Afghan people are fond of non-vegetarian dishes. Usually they don’t use cutlery. Food is gulped with right hand, using nan as scoop. The Afghans treat their guests with great respect and try to serve their guests with as good food as they can provide. Sharing stories of the past and gossips are the essential part of the evening gathering. Every night people assemble at one place, they exchange ideas and discuss their whole day doings. Instead of watching movies they watch news bulletins, debates and talk shows on TV and instead of listening songs on the radio they usually listen news, hot talks and programs. Women do not sit with the men often; they gather at one room, have their lunch and dinner and talk their daily life issues and problems. If there are no any men at home women serve the guests and supervise the house.

By: Qurban


A day in the life of an Afghan baker in the U.A.E

Cooking bread in extreme hot climate, a tough job

“Break an egg, put few drops of cooking oil in a pan and leave it in the sun; after an hour you will be able to have an omelet.”

Those expats who come from cold climates initially face difficulties adjusting to the hot environment of United Arab Emirates (UAE).

However for Abdul Nasir it makes no difference according to him he has been playing with the fire in bakery back in his native country, Afghanistan. He continues to do the same in the UAE.

Afghan baker rolls fresh bread for customers.

The temperature of UAE goes above 45 Celsius with humidity of 35%. It is nearly impossible to stay for few minutes without shelter outdoor in UAE but at this extremely hot climate Afghan Bakery men work not in A/C but near the flames.

Abdul Nasir is now familiar with the hot weather. “Any job is not easy; you have to work hard to feed your family. People do jobs in government and public sectors where they face different kind of situation but here we have our own business. When you are an employee you have to wait for leave permission after a year or two but here we all close relatives are working and if God forbid anything happened to our families back to country we can go within the next day. It is very good to have our own business.” says Nasir.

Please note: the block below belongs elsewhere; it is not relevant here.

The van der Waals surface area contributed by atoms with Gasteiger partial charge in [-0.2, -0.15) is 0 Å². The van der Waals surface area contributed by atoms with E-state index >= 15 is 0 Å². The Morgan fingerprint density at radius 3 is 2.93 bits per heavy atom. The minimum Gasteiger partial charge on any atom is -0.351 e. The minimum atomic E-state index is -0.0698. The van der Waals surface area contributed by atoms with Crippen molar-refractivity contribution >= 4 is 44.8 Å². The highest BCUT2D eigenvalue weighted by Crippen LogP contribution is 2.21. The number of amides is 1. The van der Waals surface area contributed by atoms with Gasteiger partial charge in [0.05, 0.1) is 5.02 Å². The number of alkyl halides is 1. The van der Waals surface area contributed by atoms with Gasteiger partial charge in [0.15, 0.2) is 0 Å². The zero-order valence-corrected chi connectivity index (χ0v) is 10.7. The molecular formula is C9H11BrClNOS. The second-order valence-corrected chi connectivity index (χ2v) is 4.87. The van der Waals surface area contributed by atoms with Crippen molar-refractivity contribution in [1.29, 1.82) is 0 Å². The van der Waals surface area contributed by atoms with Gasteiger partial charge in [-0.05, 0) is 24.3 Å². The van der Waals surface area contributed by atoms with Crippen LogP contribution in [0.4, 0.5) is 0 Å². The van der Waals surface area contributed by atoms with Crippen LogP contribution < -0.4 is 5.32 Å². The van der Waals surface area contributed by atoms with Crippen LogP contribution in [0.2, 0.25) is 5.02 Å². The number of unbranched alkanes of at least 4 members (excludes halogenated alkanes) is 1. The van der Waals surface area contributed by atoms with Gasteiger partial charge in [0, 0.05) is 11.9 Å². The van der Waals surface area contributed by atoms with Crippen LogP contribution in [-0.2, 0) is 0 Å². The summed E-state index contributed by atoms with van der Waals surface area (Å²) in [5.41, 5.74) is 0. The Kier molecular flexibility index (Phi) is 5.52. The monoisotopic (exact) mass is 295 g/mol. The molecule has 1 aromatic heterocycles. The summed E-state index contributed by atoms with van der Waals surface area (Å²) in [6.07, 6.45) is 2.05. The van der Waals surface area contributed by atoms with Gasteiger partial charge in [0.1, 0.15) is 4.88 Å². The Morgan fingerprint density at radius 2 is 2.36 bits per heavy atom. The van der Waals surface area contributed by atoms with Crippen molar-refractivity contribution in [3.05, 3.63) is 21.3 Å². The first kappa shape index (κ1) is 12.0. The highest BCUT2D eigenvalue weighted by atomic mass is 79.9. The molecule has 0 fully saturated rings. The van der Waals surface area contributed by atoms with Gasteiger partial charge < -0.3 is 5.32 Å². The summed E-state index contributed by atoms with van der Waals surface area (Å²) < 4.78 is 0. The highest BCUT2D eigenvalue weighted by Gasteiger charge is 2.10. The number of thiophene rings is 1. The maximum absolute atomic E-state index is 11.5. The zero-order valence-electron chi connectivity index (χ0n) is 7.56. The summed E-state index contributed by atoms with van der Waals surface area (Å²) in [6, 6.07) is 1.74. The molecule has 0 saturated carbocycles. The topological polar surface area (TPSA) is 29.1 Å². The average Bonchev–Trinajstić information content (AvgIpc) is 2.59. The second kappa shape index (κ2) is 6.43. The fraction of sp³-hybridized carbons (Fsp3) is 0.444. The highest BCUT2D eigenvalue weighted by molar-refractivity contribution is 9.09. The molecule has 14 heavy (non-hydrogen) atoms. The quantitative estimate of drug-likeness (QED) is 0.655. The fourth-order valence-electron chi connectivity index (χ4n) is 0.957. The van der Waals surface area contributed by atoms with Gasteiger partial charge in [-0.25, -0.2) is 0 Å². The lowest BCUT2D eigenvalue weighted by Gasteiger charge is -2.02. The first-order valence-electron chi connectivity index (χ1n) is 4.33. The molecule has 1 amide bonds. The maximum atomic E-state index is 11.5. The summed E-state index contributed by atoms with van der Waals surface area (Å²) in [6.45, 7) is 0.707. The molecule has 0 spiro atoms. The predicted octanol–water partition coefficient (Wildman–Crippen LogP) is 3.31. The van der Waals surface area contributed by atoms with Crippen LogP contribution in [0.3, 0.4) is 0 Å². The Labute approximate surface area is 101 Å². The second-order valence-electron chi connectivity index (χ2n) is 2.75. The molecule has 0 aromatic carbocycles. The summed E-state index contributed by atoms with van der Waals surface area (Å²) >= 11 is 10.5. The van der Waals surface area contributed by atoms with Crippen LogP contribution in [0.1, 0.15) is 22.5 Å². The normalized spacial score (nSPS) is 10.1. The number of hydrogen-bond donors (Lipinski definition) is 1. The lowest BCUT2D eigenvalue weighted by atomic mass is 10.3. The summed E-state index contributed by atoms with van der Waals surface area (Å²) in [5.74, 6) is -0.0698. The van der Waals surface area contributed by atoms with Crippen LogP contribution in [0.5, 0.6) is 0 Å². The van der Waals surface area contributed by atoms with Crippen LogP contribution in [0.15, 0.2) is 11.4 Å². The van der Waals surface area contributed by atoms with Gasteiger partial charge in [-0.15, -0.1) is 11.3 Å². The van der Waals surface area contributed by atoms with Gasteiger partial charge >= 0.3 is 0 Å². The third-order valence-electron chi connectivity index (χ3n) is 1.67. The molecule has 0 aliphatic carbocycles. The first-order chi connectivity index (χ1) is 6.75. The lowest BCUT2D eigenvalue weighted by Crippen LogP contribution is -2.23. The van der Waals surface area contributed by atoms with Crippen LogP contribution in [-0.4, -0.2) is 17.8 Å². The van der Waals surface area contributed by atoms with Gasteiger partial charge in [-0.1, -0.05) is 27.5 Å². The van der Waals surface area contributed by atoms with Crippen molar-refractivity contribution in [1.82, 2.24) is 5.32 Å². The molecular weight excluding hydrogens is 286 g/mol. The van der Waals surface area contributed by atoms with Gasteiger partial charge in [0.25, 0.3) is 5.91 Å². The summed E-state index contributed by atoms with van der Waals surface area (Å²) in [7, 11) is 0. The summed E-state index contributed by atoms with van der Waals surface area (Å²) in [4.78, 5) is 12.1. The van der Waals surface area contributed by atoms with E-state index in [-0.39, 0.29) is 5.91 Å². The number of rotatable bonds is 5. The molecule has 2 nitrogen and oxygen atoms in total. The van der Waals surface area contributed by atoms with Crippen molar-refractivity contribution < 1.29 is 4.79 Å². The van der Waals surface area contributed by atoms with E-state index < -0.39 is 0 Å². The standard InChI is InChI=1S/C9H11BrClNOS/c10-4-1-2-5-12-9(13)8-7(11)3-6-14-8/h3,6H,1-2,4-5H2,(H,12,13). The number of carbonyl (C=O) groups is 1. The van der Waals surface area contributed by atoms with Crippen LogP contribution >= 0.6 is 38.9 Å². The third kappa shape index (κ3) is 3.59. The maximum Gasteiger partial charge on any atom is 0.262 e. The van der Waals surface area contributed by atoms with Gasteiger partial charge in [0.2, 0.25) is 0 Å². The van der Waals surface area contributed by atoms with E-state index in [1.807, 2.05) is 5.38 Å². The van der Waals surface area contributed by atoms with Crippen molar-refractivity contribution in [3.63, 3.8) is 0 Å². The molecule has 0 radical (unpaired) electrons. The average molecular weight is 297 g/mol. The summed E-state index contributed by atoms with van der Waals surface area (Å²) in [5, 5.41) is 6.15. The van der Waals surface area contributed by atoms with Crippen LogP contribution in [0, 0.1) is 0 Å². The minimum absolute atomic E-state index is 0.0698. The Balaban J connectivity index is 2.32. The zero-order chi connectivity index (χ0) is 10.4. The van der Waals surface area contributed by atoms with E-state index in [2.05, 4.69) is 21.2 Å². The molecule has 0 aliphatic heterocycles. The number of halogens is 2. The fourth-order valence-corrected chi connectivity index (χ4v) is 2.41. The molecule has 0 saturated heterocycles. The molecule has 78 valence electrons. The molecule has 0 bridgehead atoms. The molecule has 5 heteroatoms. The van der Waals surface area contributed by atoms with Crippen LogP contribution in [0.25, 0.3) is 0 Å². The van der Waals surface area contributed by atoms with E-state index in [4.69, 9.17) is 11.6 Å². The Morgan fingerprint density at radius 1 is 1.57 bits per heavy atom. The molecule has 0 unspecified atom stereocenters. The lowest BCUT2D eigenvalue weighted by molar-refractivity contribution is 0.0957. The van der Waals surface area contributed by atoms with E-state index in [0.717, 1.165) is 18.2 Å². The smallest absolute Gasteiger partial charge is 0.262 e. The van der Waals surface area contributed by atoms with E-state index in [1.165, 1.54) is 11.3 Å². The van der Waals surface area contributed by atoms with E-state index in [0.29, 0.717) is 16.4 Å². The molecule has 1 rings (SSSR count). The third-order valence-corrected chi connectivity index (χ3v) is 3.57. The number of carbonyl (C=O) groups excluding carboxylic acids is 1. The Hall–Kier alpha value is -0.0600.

A young Afghan baker puts chapati in the oven (tandoor).

Another baker, Abdul Karim also works in the same shop, he says “before closing the shop we make ready the wet floor for bread. We put floor in a big tub, put water and mix it with an electronic mixture machine, when it is ready we make small piece for the bread in the morning.”

When asked that how many kinds of bread or Naan he knows to cook and is there any particular flavor or quality which the people like to eat? He says there are two types of bread one is called Naan-roti and second is known as Chapati  but if the customers want to make it special, we put cheese on it which makes it very tasty. This kind of bread is 1 AED expensive then the normal bread. Most of families buy it in the morning time for breakfast of their school kids. Both types are consumed by Asians and Middle Eastern people- Arabs, Pakistanis, Afghanistan, Indians and Iranian constitute a large chunk of the customers. Karim says,

Work flow and delivery

Bakers cover about 3km to 5km radius area to deliver bread. “Working people can’t visit our shop to buy the bread so we deliver bread to their doors. In Afghanistan, we send our children to buy household stuffs but it is very different in UAE. Here children are busy at schools and their parents are working so they even do not have time for grocery shopping. Three people from our staff does the delivery and rest of them work in the shop. We need at least three stay at shop, one of them prepares and measures the bread, second one cooks it on fire (put the bread in tandoor) and third one is the cashier who collects the money and deal with the customers.” says Karim.

Fresh dough balls ready for baking.

Expired bread

“When there is any expired bread we gather it and sell it to the cattle merchants. They give it to their cattle. It makes the cattle very healthy and increases the milking power. The dry bread is consumed mostly by cows and buffalos. Sheep and goats are also fan of eating dry bread,” says Abdul Nasir who owns a bakery shop in Sharjah for over 18 years.

He says there is no sufficient profit selling the dry bread but we can’t through the bread in dust bin as well.

Abdul Nasir wants to extend his business across Dubai in coming years. He is willing to call his cousins and close relatives to join him in bakery business.

By: Qurban